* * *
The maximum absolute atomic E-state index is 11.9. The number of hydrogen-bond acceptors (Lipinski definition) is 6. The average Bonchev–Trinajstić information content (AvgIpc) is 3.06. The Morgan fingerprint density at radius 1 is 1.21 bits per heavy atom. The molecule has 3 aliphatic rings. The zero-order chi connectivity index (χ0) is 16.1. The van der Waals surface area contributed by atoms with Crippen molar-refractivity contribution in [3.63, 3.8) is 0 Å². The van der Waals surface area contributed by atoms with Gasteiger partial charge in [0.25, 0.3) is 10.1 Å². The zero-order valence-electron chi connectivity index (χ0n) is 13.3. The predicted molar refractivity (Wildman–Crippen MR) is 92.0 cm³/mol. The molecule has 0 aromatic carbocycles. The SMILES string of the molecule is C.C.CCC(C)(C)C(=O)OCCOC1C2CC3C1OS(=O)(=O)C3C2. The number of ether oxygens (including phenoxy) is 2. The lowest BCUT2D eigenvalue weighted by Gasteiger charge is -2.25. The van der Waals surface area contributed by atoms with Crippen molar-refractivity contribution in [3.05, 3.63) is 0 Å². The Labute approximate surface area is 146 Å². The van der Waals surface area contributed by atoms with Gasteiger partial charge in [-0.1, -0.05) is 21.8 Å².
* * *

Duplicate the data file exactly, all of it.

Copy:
The maximum absolute atomic E-state index is 11.9. The number of hydrogen-bond acceptors (Lipinski definition) is 6. The average Bonchev–Trinajstić information content (AvgIpc) is 3.06. The Morgan fingerprint density at radius 1 is 1.21 bits per heavy atom. The molecule has 3 aliphatic rings. The zero-order chi connectivity index (χ0) is 16.1. The van der Waals surface area contributed by atoms with Crippen molar-refractivity contribution in [3.63, 3.8) is 0 Å². The van der Waals surface area contributed by atoms with Gasteiger partial charge in [0.25, 0.3) is 10.1 Å². The zero-order valence-electron chi connectivity index (χ0n) is 13.3. The predicted molar refractivity (Wildman–Crippen MR) is 92.0 cm³/mol. The molecule has 0 aromatic carbocycles. The SMILES string of the molecule is C.C.CCC(C)(C)C(=O)OCCOC1C2CC3C1OS(=O)(=O)C3C2. The number of ether oxygens (including phenoxy) is 2. The lowest BCUT2D eigenvalue weighted by Gasteiger charge is -2.25. The van der Waals surface area contributed by atoms with Crippen molar-refractivity contribution in [3.05, 3.63) is 0 Å². The Labute approximate surface area is 146 Å². The van der Waals surface area contributed by atoms with Gasteiger partial charge in [-0.1, -0.05) is 21.8 Å².